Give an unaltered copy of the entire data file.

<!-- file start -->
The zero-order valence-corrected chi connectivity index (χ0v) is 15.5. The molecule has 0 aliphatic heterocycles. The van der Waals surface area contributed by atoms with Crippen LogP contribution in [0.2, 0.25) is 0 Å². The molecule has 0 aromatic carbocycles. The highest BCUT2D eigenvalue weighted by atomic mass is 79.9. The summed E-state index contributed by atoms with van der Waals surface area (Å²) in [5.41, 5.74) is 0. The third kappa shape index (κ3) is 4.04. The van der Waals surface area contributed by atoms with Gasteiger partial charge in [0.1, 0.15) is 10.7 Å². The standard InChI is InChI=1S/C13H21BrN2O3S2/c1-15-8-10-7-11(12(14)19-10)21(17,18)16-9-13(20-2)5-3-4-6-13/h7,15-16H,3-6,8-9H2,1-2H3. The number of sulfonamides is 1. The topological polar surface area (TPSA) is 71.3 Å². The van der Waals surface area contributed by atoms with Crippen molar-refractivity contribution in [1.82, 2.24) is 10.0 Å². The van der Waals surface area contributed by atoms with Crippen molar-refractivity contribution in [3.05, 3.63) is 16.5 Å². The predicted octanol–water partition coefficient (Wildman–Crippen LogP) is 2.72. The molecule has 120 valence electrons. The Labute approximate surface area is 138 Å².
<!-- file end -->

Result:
The zero-order valence-corrected chi connectivity index (χ0v) is 15.5. The molecule has 0 aliphatic heterocycles. The van der Waals surface area contributed by atoms with Crippen LogP contribution in [0.2, 0.25) is 0 Å². The molecule has 0 aromatic carbocycles. The highest BCUT2D eigenvalue weighted by atomic mass is 79.9. The summed E-state index contributed by atoms with van der Waals surface area (Å²) in [5.41, 5.74) is 0. The third kappa shape index (κ3) is 4.04. The van der Waals surface area contributed by atoms with Gasteiger partial charge in [0.1, 0.15) is 10.7 Å². The standard InChI is InChI=1S/C13H21BrN2O3S2/c1-15-8-10-7-11(12(14)19-10)21(17,18)16-9-13(20-2)5-3-4-6-13/h7,15-16H,3-6,8-9H2,1-2H3. The number of sulfonamides is 1. The topological polar surface area (TPSA) is 71.3 Å². The van der Waals surface area contributed by atoms with Crippen molar-refractivity contribution in [1.82, 2.24) is 10.0 Å². The van der Waals surface area contributed by atoms with Crippen molar-refractivity contribution in [3.05, 3.63) is 16.5 Å². The predicted octanol–water partition coefficient (Wildman–Crippen LogP) is 2.72. The molecule has 120 valence electrons. The Labute approximate surface area is 138 Å².